This story was written by Jennifer Oato, The Western Front
Bumper stickers supporting President-elect Barack Obama became targets for an armed vandal on Nov. 6, said Western Washington Chief of University Police (UP) Randy Stegmeier.As of Monday, 18 vehicles had been reported with slashed tires and/or a W scratched into the paint, Stegmeier said.It just seems so uncharacteristic for this to happen at Western, said Western sophomore Bill Kristian, whose car was among those vandalized.Police believe the vandalism occurred between 4 and 7 p.m., under the cover of a dark and rainy night, Stegmeier said.He said 14 of the vehicles were located in campus parking lots, and the remaining four ranged from the 100 block of Highland Drive to the 2400 block of Bill McDonald Parkway.Kristian said he was driving down Bill McDonald Parkway from the Ridgeway parking lots, when his car began vibrating. He pulled over, got out of his car and discovered that two of his tires were slashed and a large W was scratched into the passenger-side door, Kristian said.UP officers first discovered several damaged vehicles while patrolling a campus parking lot on the evening of Nov. 6 and quickly noticed the bumper sticker connection, Stegmeier said.Most of the victims were contacted right away, but police were unaware of the extent of the vandalism at the time.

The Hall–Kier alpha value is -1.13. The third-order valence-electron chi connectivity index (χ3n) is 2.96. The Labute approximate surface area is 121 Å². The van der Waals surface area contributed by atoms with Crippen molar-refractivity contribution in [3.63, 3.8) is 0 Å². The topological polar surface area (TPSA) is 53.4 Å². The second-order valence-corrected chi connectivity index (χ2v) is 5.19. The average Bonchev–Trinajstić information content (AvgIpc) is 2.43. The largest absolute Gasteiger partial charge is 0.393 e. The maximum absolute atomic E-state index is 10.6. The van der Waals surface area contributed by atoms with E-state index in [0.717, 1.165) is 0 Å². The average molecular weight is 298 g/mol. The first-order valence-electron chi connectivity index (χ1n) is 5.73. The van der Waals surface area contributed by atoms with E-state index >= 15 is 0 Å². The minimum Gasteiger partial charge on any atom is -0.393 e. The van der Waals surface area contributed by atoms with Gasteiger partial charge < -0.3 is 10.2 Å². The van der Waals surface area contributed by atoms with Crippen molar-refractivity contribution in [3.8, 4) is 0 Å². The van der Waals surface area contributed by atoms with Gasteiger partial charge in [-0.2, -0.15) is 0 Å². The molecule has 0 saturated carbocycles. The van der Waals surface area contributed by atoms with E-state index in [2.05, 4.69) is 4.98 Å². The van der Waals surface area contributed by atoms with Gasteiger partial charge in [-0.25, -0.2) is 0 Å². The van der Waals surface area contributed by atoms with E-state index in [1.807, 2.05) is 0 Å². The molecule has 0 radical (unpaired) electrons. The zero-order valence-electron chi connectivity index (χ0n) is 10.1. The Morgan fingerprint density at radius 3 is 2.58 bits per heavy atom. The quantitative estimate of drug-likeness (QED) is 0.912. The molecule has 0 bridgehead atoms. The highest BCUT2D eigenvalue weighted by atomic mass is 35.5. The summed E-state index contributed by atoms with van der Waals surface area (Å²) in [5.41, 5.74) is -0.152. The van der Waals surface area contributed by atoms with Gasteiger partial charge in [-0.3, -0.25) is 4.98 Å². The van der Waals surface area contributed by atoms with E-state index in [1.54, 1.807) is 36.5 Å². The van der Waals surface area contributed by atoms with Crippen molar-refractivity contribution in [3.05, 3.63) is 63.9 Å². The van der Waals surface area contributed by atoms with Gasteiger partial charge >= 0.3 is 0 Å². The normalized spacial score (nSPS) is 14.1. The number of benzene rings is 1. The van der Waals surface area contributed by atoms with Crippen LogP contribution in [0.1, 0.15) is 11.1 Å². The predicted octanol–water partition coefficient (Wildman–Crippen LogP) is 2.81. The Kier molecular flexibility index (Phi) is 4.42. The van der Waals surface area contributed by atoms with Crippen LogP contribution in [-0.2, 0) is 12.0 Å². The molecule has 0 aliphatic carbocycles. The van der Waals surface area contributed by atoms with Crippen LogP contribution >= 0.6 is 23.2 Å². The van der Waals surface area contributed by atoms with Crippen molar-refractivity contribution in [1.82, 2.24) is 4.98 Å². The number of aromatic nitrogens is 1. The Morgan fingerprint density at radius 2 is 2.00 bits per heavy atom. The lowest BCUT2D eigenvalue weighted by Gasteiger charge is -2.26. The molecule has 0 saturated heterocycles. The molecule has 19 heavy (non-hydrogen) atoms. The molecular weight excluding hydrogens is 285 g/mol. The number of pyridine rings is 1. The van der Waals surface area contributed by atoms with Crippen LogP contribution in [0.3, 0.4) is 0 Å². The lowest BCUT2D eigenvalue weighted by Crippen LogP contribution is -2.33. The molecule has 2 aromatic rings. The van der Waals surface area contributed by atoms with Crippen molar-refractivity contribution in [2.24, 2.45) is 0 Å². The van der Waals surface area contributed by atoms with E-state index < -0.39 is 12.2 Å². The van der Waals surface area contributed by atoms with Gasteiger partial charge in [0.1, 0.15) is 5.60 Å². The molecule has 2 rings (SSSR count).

Western freshman Andy Christensen said his car was parked in the Fairhaven lot, when he got a call from UP about the damage.Christensen said he had to replace all four of his tires but cant afford to fix the damaged paint on his car right now.Christensen said he thinks the vandalism was cowardly, immature and a bad representation of the Republican Party.I have friends who are conservative, and this is not how they want people to see them, Christensen said.Christensen said he kept the Obama sticker on the back of his car because he thinks it's unlikely he will be targeted twice.Western junior Katie Sharp said she was leaving work at the Wade King Student Recreation Center and discovered both tires on her drivers side to be flat. Sharp notified campus services of her flat tires to avoid a parking ticket, and was contacted later that evening by UP, who notified her of the vandalism etched into her vehicle's paint.Sharp still received a parking ticket the next day, Nov. 7, which campus services eventually waived. Sharp said she was angry about the damage because her father had put expensive tires on her car.I didnt make [Obama] president by myself, she said. People can be very close-minded when things dont go their way.Kristian said he thinks it is hypocritical of the vandal to target Obama supporters.McCain said from the beginning, We need to support the president, no matter who is elected. This person is just being hateful, Kristian said.Although he said he didn't want to, Kristian removed the Obama sticker from his car.The money it will take to fix my car is all I have right now and I cant afford to be targeted again, Kristian said.Kristian said the total damage will cost him approximately $800.UP has increased its patrols in parking lots since discovering the damage, Stegmeier said.Stegmeier said students should try to not let their vehicles sit for long periods of time without anyone checking on them and should not walk to their cars alone after dark.Stegmeier said the main concern in this situation is that the vandal may become violent if caught in the act.We will certainly hold the person accountable [for his or her actions], but wed like for them to come in and identify themselves so we can help them deal with their anger, he said.